A popular destination for sun-seekers from northern Europe and the UK, Faro has a reputation as being an overrun party beach town for much of the year. Visitors who use it as a base to explore the more remote areas of the Algarve in the off-season will experience much more of what southern Portugal has to offer; but those looking for no more than a tan and cocktails won't be disappointed. In winter, it is a beautiful, peaceful corner of Southern Europe with plenty of sun bleaching the white-washed town with colonial and Moorish-influenced architecture. The people are more friendly than other parts of Europe. Many speak a bit of English, but are very appreciative of any attempts at Portuguese.
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When visiting Faro don't forget to see and experience the museums, galleries, Bars, Lounges, Restaurant and vibrant cafe society of this area!
What to see
Fans of automotive engineering will be intrugued by some of the weird and wonderful vehicles on Faro's streets. These include pick-up trucks with motorcycle front-ends, and various mopeds and micro-cars that never made it across the Channel. Renault 4s, now almost extinct in their native France, are still a common site in Faro.
If you're in a macabre mood then check out the Capela dos Ossos in the Igreja do Carmo church. This is a chapel decorated with the skeletal remains of over 1,200 former monks. There is a small admission charge.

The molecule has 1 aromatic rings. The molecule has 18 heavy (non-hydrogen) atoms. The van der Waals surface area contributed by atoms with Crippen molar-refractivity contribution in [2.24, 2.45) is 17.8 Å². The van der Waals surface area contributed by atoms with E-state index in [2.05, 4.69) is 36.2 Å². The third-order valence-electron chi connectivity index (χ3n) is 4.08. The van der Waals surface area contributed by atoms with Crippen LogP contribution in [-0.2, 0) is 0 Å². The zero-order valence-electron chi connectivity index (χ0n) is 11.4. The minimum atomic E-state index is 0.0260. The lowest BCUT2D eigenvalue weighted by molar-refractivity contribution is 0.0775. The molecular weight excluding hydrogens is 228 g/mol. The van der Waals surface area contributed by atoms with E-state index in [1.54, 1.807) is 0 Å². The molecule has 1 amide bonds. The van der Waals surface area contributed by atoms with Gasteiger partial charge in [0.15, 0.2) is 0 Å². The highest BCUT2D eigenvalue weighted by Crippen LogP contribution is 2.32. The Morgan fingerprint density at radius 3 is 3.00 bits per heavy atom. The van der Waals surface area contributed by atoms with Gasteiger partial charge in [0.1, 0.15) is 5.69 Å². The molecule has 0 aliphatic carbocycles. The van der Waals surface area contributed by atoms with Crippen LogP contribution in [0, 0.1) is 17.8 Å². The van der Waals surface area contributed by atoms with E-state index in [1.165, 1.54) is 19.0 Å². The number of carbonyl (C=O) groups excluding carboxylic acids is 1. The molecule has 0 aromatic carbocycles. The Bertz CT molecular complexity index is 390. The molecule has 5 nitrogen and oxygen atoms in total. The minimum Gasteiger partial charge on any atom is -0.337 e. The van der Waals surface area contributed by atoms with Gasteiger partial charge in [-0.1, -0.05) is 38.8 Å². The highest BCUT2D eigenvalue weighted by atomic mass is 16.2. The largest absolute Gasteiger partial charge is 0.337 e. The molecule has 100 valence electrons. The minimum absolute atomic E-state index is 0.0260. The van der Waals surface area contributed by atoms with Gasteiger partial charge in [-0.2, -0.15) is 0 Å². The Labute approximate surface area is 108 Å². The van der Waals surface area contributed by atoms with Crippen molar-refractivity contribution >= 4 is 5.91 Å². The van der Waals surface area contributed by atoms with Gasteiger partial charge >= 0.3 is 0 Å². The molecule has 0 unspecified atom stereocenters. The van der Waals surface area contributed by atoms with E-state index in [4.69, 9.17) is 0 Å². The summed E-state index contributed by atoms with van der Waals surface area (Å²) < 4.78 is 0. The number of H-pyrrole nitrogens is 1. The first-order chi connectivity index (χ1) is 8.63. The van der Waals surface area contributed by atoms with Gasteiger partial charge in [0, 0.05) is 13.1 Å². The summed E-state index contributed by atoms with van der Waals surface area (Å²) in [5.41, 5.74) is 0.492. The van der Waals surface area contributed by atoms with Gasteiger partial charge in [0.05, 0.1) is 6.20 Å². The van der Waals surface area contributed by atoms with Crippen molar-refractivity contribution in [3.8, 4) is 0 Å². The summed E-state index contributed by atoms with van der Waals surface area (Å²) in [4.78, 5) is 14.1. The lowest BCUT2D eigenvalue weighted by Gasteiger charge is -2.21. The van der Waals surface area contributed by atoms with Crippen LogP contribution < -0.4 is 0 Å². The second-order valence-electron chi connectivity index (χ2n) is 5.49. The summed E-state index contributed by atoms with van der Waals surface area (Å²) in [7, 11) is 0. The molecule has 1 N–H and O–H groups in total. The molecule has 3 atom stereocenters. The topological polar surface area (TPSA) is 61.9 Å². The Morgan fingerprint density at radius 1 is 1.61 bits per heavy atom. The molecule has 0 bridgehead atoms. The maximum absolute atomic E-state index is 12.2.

Top Places to Visit
Since the 13th century, when the Moors were driven out, the city of Faro has been a part of Portugal. Through the centuries, Faro's local charm and beauty has seen devastation at the hands of the Earl of Essex in the 1500s and by earthquakes in the 1700s. Faro, however, has survived and offers many points of interest for travelers. What are some of the top destinations that a person should see when visiting Faro?
Capela d'Ossos and the Igreja de Nossa Senhora da Monte do Carmo do Faro. Built in 1713, the Igreja de Nossa Senhora is one of the oldest churches in Faro. Visitors from all over the world stop at the church to see its gilded baroque altar, bell tower and belfries. Of particular interest is the Capela d'Ossos or, as it is also known, the Chapel of Bones. This unique chapel was constructed in the 1800s and for a mere seventy-five cents; a visitor can tour the facility. The chapel is unlike any other in the fact that its walls are lined with over 1,200 human skulls and bones.
Se. At one time Se Cathedral was the site of a mosque. Today, the cathedral is decorated in a Gothic and Renaissance style with many beautiful and old tiles. Most of the tiles in the Se cathedral were made in the 1600s and 1700s. The oldest, and some believe the most beautiful, of these tiles are found in Se's chapel, Capela do Rosario.